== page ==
The society is responsible for its senior citizens
The world is eyeing more people aged over 60 by 2020 that those under age 5 years or less. In 2017, there was an estimated 962 million people aged 60 or over in the world, comprising 13 per cent of the global population.
Declining fertility and increasing life expectancy is pushing up the population aged 60 or above at a rate of about 3 per cent per year. Projections place the amount to 1.4 billion in 2030 and 2.1 billion in 2050, and could rise to 3.1 billion in 2100.
Globally, population aged 60 or over is growing faster than all younger age groups and in the coming decades many countries are likely to face fiscal and political pressures in relation to public systems of health care, pensions and social protections for a growing older population.
Bangladesh is no different. It is one of the twenty developing countries with largest number of older people.
However, speakers at a discussion on “Strengthening Bonding among Generations”, organised by National Human Rights Commission (NHRC) with support from United Nation’s Development Programme (UNDP) feel that there is enormous potential in the demographic change.
“Older persons are increasingly seen as contributors to development, whose abilities to act for the betterment of themselves and their societies should be woven into policies and programmes at all levels,” said UNDP Country Director Sudipto Mukerjee at the event held on 17 October 2018 at the Pan Pacific Sonargaon hotel in Dhaka.
Palli Karma-Sahayak Foundation(PKSF) chairman Qazi Kholiquzzaman Ahmad was present as chief guest while NHRC chairman Kazi Reazul Hoque chaired the seminar.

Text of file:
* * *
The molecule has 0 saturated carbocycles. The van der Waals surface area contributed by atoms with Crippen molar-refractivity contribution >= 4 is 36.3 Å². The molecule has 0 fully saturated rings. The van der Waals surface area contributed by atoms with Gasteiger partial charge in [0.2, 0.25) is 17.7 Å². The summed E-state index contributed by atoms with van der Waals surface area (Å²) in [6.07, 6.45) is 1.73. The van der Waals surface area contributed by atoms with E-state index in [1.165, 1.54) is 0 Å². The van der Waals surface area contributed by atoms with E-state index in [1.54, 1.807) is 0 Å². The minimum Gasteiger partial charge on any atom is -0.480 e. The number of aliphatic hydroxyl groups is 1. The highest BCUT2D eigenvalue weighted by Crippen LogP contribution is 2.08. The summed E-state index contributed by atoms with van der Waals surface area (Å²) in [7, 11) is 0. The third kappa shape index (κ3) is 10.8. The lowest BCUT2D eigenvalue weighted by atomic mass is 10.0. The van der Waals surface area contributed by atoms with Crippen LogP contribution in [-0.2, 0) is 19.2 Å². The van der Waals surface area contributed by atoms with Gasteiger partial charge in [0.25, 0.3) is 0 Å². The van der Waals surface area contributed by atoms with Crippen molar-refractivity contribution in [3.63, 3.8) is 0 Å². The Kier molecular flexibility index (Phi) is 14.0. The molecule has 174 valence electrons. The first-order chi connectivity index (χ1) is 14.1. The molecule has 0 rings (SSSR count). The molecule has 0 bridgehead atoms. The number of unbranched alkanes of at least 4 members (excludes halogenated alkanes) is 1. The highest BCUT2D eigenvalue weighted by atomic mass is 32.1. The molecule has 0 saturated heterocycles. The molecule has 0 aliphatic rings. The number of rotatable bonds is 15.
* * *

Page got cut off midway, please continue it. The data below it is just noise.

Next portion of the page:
“The elderly people are not burden on families. The family members are the best caregivers for the elderly people. There is special allowance for under-social safety net programme. The society has responsibilities for senior citizens,” Kholiquzzaman said.
In the welcome address, Kazi Reazul said the government has been covered more than 4 millions of senior citizens under social safety net programme.
“A senior member of a family plays a role as an umbrella. All of us should develop respectful attitude towards them. For the senior citizens, the state should provide special facilities in different sector,” he added.
Noted litterateur and Chairman of Bangladesh Shishu Academy Selina Hossain urged family members to ensure presence of relatives around the elderly members so they have a an active and sound last phase of life.
PKSF Managing Director Abdul Karim lauded the NHRC activities for social safety of the elderly people. “Our rights commission has been working for any humanitarian crisis across the country. We found our senior citizens are suffering from different problems. Family members should take care of them rather than shifting to old homes. From the PKSF, we are trying to introduce special financial programme for them.”
Karim also recommended introducing a universal pension scheme for the elderly people so they can maintain a minimum standard of life without being dependent on others.
Probin Hitoishi Sangha secretary general Prof Atiqur Rahman said now there are 1.4 crore people of old ages, which is about eight percent of the country’s total population. “But, this number will increase to 4.5 crore by 2040 and 5 crore by 2050.”
He also urged the private sector to come forward and contribute to safety net activities as the government resources are limited.
In the premise, NHRC has recently formed a Thematic Committee on Elderly People’s Rights and the Committee would like to convene a discussion with the relevant stakeholders to discuss the issues and challenges of older person in Bangladesh.
Among others, UNFPA Country Director Asa Britta Torkelsson, Major General Jiban Kanai Das (Retd) CEO, Channel 24 and Rabeya Sultana, Country Director, Help Age International spoke on the occasion.